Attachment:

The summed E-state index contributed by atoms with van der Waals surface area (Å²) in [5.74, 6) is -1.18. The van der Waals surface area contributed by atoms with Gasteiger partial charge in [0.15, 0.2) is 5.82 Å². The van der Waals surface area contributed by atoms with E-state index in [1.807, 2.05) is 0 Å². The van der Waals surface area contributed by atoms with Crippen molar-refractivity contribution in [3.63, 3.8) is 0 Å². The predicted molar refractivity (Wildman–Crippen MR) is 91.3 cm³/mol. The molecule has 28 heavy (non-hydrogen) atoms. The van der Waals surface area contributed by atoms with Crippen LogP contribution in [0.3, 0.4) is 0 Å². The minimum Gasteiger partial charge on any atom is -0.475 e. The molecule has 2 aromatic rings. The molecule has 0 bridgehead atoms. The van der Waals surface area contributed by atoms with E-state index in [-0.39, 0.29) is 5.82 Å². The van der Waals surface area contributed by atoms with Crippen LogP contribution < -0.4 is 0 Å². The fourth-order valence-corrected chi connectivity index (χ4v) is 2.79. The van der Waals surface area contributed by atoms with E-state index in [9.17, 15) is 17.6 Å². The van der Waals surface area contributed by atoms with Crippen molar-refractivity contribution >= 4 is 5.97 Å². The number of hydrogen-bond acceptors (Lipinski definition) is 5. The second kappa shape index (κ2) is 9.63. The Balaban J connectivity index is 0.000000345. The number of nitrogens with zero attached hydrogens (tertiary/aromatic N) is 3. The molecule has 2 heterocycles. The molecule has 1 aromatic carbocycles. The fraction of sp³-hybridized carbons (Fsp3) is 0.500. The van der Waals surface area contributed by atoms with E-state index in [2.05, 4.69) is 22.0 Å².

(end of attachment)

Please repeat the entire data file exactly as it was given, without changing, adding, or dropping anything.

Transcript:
The summed E-state index contributed by atoms with van der Waals surface area (Å²) in [5.74, 6) is -1.18. The van der Waals surface area contributed by atoms with Gasteiger partial charge in [0.15, 0.2) is 5.82 Å². The van der Waals surface area contributed by atoms with E-state index in [1.807, 2.05) is 0 Å². The van der Waals surface area contributed by atoms with Crippen molar-refractivity contribution in [3.63, 3.8) is 0 Å². The predicted molar refractivity (Wildman–Crippen MR) is 91.3 cm³/mol. The molecule has 28 heavy (non-hydrogen) atoms. The van der Waals surface area contributed by atoms with Crippen LogP contribution in [0.3, 0.4) is 0 Å². The minimum Gasteiger partial charge on any atom is -0.475 e. The molecule has 2 aromatic rings. The molecule has 0 bridgehead atoms. The van der Waals surface area contributed by atoms with E-state index in [-0.39, 0.29) is 5.82 Å². The van der Waals surface area contributed by atoms with Crippen LogP contribution < -0.4 is 0 Å². The fourth-order valence-corrected chi connectivity index (χ4v) is 2.79. The van der Waals surface area contributed by atoms with E-state index in [9.17, 15) is 17.6 Å². The van der Waals surface area contributed by atoms with Crippen molar-refractivity contribution >= 4 is 5.97 Å². The number of hydrogen-bond acceptors (Lipinski definition) is 5. The second kappa shape index (κ2) is 9.63. The Balaban J connectivity index is 0.000000345. The number of nitrogens with zero attached hydrogens (tertiary/aromatic N) is 3. The molecule has 2 heterocycles. The molecule has 1 aromatic carbocycles. The fraction of sp³-hybridized carbons (Fsp3) is 0.500. The van der Waals surface area contributed by atoms with E-state index in [2.05, 4.69) is 22.0 Å².